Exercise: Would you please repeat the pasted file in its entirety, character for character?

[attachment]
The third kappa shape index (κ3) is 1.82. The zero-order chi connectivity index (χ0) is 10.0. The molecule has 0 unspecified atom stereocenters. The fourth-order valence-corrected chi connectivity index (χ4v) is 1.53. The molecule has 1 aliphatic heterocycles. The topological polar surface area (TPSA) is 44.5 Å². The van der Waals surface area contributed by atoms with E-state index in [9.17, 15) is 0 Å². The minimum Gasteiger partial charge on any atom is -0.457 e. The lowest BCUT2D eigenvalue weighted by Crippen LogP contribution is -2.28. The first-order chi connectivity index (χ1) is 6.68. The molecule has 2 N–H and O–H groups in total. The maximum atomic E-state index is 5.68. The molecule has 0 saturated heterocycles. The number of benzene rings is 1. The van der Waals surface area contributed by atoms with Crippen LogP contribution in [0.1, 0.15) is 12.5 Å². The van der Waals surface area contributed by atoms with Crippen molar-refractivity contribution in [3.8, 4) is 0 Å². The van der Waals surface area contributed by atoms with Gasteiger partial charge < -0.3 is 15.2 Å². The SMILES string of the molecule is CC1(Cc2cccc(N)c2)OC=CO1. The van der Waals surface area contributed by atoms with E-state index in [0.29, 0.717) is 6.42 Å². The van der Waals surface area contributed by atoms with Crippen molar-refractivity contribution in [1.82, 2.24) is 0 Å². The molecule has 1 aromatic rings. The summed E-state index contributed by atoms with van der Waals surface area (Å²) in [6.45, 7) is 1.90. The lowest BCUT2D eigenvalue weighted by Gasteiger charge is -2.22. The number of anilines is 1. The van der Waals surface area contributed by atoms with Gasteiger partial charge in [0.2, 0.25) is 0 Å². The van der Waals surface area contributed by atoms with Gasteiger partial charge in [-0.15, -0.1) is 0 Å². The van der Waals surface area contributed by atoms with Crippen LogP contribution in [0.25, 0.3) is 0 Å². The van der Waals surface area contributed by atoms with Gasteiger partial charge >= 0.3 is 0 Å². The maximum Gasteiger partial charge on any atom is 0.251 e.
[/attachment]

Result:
The third kappa shape index (κ3) is 1.82. The zero-order chi connectivity index (χ0) is 10.0. The molecule has 0 unspecified atom stereocenters. The fourth-order valence-corrected chi connectivity index (χ4v) is 1.53. The molecule has 1 aliphatic heterocycles. The topological polar surface area (TPSA) is 44.5 Å². The van der Waals surface area contributed by atoms with E-state index in [9.17, 15) is 0 Å². The minimum Gasteiger partial charge on any atom is -0.457 e. The lowest BCUT2D eigenvalue weighted by Crippen LogP contribution is -2.28. The first-order chi connectivity index (χ1) is 6.68. The molecule has 2 N–H and O–H groups in total. The maximum atomic E-state index is 5.68. The molecule has 0 saturated heterocycles. The number of benzene rings is 1. The van der Waals surface area contributed by atoms with Crippen LogP contribution in [0.1, 0.15) is 12.5 Å². The van der Waals surface area contributed by atoms with Crippen molar-refractivity contribution in [3.8, 4) is 0 Å². The van der Waals surface area contributed by atoms with Gasteiger partial charge < -0.3 is 15.2 Å². The SMILES string of the molecule is CC1(Cc2cccc(N)c2)OC=CO1. The van der Waals surface area contributed by atoms with E-state index in [0.29, 0.717) is 6.42 Å². The van der Waals surface area contributed by atoms with Crippen molar-refractivity contribution in [1.82, 2.24) is 0 Å². The molecule has 1 aromatic rings. The summed E-state index contributed by atoms with van der Waals surface area (Å²) in [6.45, 7) is 1.90. The lowest BCUT2D eigenvalue weighted by Gasteiger charge is -2.22. The number of anilines is 1. The van der Waals surface area contributed by atoms with Gasteiger partial charge in [0.2, 0.25) is 0 Å². The van der Waals surface area contributed by atoms with Gasteiger partial charge in [-0.15, -0.1) is 0 Å². The van der Waals surface area contributed by atoms with Crippen LogP contribution in [0.25, 0.3) is 0 Å². The van der Waals surface area contributed by atoms with Gasteiger partial charge >= 0.3 is 0 Å². The maximum Gasteiger partial charge on any atom is 0.251 e.